UCD Advocate inFocus

BookBeat: The private life of a reclusive photographer

Robert Benjamin’s gallery debuts at Denver Art Museum

By Jason Abdilla

Assistant Managing Copy Editor

Published: Wednesday, December 1, 2010

Updated: Wednesday, December 1, 2010

Robert Benjamin’s exhibit, Notes From A Quiet Life, at the Denver Art Museum is his first solo gallery in a nearly 40-year career as a professional photographer.

Why would a professional photographer remain behind the scenes for so long? Eric Paddock, Denver Art Museum’s curator of photography, believes he avoided the limelight to keep his art simple.

“I think he sort of reached a time in his life when he was ready to let his stuff out into the world,” said Paddock. “My sense is that he didn’t pursue a career as an exhibiting photographer because maybe he felt it would compromise the simplicity and purity of what he was trying to do.”

Paddock offered a hypothetical illustration of what might have happened if Benjamin had pursued being popularized. The centerpiece to the illustration is Benjamin’s photo, Nellie In Her Plaid Dress.

“Let’s say he showed this when it was new, and that he wanted to do it for money or so other people would like him. And let’s say somebody reviews that and says it’s the worst piece of shit they’ve ever seen,” Paddock said No 27-year-old artist is ever going to start making pictures like that [because] they’re going to gravitate towards the things that get validated by the wider world.“

Benjamin found validation in the art itself, said Paddock, not in someone else’s opinion. This isolation from popular art has a very different outcome from someone who produces art for the masses.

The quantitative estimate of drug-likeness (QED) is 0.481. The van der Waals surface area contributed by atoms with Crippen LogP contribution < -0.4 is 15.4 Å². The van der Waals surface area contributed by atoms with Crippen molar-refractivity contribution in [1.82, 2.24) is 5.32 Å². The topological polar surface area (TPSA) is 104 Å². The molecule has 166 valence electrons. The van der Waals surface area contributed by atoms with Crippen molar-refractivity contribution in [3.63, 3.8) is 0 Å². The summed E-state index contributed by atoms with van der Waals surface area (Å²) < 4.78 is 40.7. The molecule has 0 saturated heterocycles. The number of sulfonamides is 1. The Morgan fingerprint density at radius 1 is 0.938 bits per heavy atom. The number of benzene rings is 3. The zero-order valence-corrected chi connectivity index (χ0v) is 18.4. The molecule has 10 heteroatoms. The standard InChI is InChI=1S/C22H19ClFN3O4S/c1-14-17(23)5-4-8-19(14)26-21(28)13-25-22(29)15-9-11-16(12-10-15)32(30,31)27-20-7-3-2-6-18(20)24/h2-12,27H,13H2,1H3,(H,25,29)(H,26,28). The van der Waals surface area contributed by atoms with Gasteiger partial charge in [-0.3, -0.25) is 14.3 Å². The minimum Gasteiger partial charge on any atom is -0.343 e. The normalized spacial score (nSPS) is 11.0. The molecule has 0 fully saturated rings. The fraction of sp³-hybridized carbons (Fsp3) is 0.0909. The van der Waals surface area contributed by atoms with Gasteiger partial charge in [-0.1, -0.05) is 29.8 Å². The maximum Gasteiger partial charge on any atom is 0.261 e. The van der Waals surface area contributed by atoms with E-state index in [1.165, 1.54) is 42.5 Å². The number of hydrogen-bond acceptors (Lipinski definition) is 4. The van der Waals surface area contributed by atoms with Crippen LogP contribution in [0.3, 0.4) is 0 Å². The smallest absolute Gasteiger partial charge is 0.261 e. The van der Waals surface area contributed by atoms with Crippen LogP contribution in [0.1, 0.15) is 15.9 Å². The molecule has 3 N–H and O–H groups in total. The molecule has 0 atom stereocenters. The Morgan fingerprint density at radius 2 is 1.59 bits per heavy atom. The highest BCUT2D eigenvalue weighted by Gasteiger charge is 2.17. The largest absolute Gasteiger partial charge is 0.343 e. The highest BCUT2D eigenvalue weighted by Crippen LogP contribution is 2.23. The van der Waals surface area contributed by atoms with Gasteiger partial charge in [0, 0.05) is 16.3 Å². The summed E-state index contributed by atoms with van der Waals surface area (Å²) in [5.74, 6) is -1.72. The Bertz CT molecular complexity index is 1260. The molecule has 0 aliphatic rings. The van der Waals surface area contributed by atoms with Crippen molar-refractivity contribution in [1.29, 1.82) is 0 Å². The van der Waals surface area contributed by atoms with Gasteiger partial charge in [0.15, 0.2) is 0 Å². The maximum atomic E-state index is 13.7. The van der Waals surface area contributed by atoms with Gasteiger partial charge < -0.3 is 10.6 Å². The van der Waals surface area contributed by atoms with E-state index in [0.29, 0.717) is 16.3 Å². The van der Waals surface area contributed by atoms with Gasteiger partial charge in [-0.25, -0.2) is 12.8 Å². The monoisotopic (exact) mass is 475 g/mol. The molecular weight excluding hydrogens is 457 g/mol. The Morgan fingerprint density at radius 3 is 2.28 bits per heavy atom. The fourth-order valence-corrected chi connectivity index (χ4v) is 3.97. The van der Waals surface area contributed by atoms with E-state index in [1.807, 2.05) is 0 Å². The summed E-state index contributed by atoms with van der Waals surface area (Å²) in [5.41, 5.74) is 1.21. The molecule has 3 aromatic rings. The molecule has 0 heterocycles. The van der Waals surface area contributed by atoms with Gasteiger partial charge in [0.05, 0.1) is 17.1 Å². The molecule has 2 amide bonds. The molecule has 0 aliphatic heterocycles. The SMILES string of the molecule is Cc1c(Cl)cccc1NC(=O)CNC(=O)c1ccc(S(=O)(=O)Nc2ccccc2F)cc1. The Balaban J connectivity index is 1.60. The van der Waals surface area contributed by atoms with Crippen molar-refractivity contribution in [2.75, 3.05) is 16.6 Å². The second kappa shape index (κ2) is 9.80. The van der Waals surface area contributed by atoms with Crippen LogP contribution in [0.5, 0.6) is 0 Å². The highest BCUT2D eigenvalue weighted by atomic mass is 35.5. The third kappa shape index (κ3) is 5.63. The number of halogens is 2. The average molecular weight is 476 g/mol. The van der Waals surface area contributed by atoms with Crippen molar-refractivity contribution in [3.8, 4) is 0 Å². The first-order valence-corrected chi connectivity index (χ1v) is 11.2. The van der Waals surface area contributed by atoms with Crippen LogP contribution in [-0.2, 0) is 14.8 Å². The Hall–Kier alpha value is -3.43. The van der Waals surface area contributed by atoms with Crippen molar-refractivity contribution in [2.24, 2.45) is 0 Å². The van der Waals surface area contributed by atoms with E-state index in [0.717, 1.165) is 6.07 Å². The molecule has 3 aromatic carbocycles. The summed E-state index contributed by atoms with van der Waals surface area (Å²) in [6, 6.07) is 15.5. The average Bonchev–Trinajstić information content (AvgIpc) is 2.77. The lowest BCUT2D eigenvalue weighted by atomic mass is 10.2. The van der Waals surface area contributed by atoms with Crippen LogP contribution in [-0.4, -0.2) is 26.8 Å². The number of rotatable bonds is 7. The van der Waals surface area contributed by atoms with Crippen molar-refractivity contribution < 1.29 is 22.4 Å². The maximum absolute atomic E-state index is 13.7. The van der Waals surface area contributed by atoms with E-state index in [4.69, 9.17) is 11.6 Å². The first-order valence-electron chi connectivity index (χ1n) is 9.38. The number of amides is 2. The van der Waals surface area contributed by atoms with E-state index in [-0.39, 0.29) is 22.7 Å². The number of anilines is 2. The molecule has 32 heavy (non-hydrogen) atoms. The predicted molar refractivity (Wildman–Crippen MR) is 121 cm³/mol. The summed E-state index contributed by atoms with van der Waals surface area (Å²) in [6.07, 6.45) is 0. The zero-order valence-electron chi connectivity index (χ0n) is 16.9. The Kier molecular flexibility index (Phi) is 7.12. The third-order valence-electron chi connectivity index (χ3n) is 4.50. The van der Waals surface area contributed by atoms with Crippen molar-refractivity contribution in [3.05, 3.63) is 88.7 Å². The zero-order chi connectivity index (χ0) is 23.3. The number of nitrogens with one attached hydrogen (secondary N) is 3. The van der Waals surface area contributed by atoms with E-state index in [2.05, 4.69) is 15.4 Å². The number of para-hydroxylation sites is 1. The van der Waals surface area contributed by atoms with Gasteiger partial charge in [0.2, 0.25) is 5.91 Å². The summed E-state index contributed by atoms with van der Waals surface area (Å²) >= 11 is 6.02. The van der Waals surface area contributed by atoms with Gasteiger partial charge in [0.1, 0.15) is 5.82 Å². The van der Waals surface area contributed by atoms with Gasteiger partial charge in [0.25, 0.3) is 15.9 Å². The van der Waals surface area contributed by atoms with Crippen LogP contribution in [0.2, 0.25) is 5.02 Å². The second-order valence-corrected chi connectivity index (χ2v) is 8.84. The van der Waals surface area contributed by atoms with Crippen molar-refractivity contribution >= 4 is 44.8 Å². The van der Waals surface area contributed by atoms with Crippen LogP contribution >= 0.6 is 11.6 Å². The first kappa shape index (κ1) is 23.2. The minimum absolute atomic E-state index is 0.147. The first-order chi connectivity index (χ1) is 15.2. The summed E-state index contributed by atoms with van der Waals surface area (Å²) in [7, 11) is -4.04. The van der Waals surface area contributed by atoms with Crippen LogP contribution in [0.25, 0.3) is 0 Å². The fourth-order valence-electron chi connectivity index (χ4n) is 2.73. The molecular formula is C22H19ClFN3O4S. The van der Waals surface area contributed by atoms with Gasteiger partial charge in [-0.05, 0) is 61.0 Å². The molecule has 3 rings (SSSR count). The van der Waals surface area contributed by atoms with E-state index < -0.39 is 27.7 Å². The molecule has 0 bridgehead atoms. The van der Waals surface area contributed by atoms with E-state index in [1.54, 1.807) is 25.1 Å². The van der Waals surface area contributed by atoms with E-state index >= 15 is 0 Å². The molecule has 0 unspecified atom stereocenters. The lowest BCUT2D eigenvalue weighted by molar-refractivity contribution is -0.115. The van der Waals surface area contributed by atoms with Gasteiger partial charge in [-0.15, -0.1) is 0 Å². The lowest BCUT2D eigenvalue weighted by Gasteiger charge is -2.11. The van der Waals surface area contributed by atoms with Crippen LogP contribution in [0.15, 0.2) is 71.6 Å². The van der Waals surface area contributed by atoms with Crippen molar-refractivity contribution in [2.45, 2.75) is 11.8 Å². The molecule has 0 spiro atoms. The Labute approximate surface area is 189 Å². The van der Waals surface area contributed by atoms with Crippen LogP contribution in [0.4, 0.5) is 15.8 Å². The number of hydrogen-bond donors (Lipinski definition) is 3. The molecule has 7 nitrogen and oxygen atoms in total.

Paddock explained that another possible reason for Benjamin’s seclusion is that photography has been something incredibly private, almost spiritual.

For Paddock, Nellie In Her Plaid Dress remained a focal point for Benjamin’s privacy, simplicity, and purity.

The picture is of his daughter who’s standing against a blank white wall. Her face is expressionless, pale, and calm, almost porcelain in texture. Her eyes are locked on the camera’s lens with a gaze of piercing familiarity. Paddock explained that it’s easy for the viewer to forget that her father is the one she’s looking at and that this unseen detail is what makes these "quiet” photos so powerful. But as the title of the gallery suggests, this is a note, a message for people to receive.

“On the face of it, it’s a pretty easy picture to take, most parents will make pictures like this,” said Paddock, “but typically the parents take a picture looking down at the kid, and in this case we’re looking slightly up at her. It creates a kind of majesty, dignity, and power that they wouldn’t have if they were placed at a lower angle.”

And this is the note Benjamin leaves for his audience: That family and photography are the essence of his life.

Beyond the content is a technical facet that makes Benjamin’s work even more noteworthy.

He only uses Kodak Portra paper for his prints, which is no longer made. Since the paper is no longer produced, Benjamin has spent several years scrounging up the last 400 sheets in the U.S. But why is Portra so crucial to Benjamin’s art?

Paddock explained that it is the same quirk that a chef has for his favorite pan, or a runner for his lucky socks.

“He just got used to it, and when he’s making the picture, and visualizing what it might look like as a print, his imagination is working off of what he already knows. So, when that key ingredient is gone, it changes the art entirely,” said Paddock.

The question that looms is whether the end of Kodak Portra paper spells the end of Robert Benjamin as we know him.

“I don’t want to speculate,” said Paddock. “We’ll just have to see.”

The photographs will be on display Nov. 13, 2010 through May 29, 2011, in the Delisa and Anthony Mayer Photography Gallery on level seven of the North Building of the Denver Art Museum.